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I have taught a few classes at our local community clay center. Some of the first things I tell the class is "I can show you what has worked for me, but there are many ways of doing things. If anyone tells you there's only one way, their way, they are just wrong. Run from them because they are not going to be good teachers. Good teachers can show you several ways to do something. They can look at what you are doing and point out a better way. They can see what's not working and correct it in a way that works for YOU."

As for videos, Adam Field has a really good one on throwing. You can find it on Ceramicartsdaily. It's called Tips for throwing a perfect tall cylinder. It helped me change the way I throw so that I can now pull up the clay from the bottom and throw much thinner pieces.

Of course , he makes it look easy, but I think it's one of the best throwing videos I've seen.

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Well put Humboldt Potter.  I also tell my students, there are several ways to do things.  Sometimes I show a couple, sometimes for the sake of time, I just show one.  

On the wheel I generally tell them, if you find a way to do something, and it works for you, go with it.

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I have taught a few classes at our local community clay center. Some of the first things I tell the class is "I can show you what has worked for me, but there are many ways of doing things. If anyone tells you there's only one way, their way, they are just wrong. Run from them because they are not going to be good teachers. Good teachers can show you several ways to do something. They can look at what you are doing and point out a better way. They can see what's not working and correct it in a way that works for YOU."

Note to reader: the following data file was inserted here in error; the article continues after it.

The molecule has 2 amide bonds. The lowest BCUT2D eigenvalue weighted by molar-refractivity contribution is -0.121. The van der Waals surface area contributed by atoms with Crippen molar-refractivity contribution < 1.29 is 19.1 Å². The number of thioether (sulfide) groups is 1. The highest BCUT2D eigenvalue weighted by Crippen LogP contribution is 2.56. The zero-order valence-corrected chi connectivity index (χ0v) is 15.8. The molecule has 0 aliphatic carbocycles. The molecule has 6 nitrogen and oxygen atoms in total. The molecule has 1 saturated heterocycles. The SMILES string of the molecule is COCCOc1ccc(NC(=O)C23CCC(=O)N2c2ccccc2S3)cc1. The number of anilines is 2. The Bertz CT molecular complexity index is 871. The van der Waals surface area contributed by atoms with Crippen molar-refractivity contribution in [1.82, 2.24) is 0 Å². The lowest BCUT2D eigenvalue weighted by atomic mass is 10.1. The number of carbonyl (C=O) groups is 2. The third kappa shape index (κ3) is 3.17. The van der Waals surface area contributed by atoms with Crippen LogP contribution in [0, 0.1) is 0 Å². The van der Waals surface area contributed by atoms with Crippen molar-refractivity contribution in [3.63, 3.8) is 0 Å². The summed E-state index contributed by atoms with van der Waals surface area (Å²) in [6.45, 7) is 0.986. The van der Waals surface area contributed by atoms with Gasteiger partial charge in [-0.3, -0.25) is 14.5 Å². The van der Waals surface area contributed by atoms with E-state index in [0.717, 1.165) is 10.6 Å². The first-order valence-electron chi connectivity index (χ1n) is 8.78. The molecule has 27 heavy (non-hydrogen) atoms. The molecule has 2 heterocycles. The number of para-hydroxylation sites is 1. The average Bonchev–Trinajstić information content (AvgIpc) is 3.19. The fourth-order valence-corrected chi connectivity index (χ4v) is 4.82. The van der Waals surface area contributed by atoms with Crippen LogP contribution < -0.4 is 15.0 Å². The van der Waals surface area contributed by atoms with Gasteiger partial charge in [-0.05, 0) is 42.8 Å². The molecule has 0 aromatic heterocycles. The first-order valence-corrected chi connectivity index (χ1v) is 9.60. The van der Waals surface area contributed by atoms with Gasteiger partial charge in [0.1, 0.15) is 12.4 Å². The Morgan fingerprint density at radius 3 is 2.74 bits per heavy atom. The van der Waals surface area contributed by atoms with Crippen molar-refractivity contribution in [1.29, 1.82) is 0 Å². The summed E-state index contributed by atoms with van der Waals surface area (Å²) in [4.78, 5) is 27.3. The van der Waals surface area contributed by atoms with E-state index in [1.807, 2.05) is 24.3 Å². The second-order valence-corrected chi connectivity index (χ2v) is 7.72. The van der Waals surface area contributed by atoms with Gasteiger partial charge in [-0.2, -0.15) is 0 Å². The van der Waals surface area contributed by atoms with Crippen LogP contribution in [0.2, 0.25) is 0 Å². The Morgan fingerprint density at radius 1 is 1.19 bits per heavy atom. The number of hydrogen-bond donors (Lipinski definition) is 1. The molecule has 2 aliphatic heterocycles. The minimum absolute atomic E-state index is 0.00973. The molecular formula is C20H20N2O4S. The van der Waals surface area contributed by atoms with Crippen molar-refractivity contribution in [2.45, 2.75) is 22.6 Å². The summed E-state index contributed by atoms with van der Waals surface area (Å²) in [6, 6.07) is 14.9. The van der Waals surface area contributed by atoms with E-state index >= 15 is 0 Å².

As for videos, Adam Field has a really good one on throwing. You can find it on Ceramicartsdaily. It's called Tips for throwing a perfect tall cylinder. It helped me change the way I throw so that I can now pull up the clay from the bottom and throw much thinner pieces.

Of course , he makes it look easy, but I think it's one of the best throwing videos I've seen.

I am an MD.  When I was in medical school and residency, we always were taught several ways to approach a problem.  One never knew what one would find and a it was essential to have a good knowledge of several techniques.  My teacher disappointed me when she threw up her hands and said, "I just can't help you,".

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> I am an MD. When I was in medical school and residency, we always were taught several ways to approach a problem. One never knew what one would find and a it was essential to have a good knowledge of several techniques. My teacher disappointed me when she threw up her hands and said, "I just can't help you,".

 

My daughter is an MD and when I mention symptoms she says ... Did you do this? ... No .... Would you try this? ... No ... Then she throws up her hands and says ..."well, I got nothing for you!"